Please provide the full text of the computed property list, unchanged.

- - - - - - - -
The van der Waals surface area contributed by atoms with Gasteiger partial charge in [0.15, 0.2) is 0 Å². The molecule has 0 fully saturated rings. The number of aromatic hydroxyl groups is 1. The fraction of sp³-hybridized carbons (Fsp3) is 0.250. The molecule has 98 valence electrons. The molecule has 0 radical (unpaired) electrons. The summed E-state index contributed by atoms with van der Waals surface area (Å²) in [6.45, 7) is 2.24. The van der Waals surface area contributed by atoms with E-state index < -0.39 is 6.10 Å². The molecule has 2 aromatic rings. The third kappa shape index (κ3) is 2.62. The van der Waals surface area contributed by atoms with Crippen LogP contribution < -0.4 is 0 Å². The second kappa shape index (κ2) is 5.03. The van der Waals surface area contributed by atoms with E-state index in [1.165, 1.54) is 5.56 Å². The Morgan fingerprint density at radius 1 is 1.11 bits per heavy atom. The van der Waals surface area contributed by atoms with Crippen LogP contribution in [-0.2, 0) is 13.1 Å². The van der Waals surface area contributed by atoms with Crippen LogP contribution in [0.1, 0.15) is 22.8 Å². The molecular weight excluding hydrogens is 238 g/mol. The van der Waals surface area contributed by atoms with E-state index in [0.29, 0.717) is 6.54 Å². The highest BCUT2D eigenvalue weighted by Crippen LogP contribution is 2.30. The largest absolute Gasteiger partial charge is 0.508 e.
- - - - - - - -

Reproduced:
The van der Waals surface area contributed by atoms with Gasteiger partial charge in [0.15, 0.2) is 0 Å². The molecule has 0 fully saturated rings. The number of aromatic hydroxyl groups is 1. The fraction of sp³-hybridized carbons (Fsp3) is 0.250. The molecule has 98 valence electrons. The molecule has 0 radical (unpaired) electrons. The summed E-state index contributed by atoms with van der Waals surface area (Å²) in [6.45, 7) is 2.24. The van der Waals surface area contributed by atoms with E-state index < -0.39 is 6.10 Å². The molecule has 2 aromatic rings. The third kappa shape index (κ3) is 2.62. The van der Waals surface area contributed by atoms with Crippen LogP contribution < -0.4 is 0 Å². The second kappa shape index (κ2) is 5.03. The van der Waals surface area contributed by atoms with E-state index in [1.165, 1.54) is 5.56 Å². The Morgan fingerprint density at radius 1 is 1.11 bits per heavy atom. The van der Waals surface area contributed by atoms with Crippen LogP contribution in [-0.2, 0) is 13.1 Å². The van der Waals surface area contributed by atoms with Crippen LogP contribution in [0.1, 0.15) is 22.8 Å². The molecular weight excluding hydrogens is 238 g/mol. The van der Waals surface area contributed by atoms with E-state index in [0.29, 0.717) is 6.54 Å². The highest BCUT2D eigenvalue weighted by Crippen LogP contribution is 2.30. The largest absolute Gasteiger partial charge is 0.508 e.